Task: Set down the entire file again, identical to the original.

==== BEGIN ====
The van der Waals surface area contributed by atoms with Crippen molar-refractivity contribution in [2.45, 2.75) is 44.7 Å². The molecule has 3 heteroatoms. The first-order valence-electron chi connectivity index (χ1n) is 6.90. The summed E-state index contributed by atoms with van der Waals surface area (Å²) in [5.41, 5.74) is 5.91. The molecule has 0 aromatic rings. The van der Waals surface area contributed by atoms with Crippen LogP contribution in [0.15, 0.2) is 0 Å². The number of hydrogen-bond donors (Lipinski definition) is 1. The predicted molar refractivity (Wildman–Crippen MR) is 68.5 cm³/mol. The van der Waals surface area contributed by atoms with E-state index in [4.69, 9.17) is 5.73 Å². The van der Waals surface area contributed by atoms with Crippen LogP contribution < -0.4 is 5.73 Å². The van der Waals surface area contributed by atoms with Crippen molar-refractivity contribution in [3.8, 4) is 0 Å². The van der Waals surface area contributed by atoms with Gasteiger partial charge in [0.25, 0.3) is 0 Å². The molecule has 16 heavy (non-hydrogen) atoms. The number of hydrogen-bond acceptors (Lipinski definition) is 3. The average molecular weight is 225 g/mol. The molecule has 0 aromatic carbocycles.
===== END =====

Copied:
The van der Waals surface area contributed by atoms with Crippen molar-refractivity contribution in [2.45, 2.75) is 44.7 Å². The molecule has 3 heteroatoms. The first-order valence-electron chi connectivity index (χ1n) is 6.90. The summed E-state index contributed by atoms with van der Waals surface area (Å²) in [5.41, 5.74) is 5.91. The molecule has 0 aromatic rings. The van der Waals surface area contributed by atoms with Crippen LogP contribution in [0.15, 0.2) is 0 Å². The number of hydrogen-bond donors (Lipinski definition) is 1. The predicted molar refractivity (Wildman–Crippen MR) is 68.5 cm³/mol. The van der Waals surface area contributed by atoms with E-state index in [4.69, 9.17) is 5.73 Å². The van der Waals surface area contributed by atoms with Crippen LogP contribution < -0.4 is 5.73 Å². The van der Waals surface area contributed by atoms with Crippen molar-refractivity contribution in [3.8, 4) is 0 Å². The van der Waals surface area contributed by atoms with Gasteiger partial charge in [0.25, 0.3) is 0 Å². The molecule has 16 heavy (non-hydrogen) atoms. The number of hydrogen-bond acceptors (Lipinski definition) is 3. The average molecular weight is 225 g/mol. The molecule has 0 aromatic carbocycles.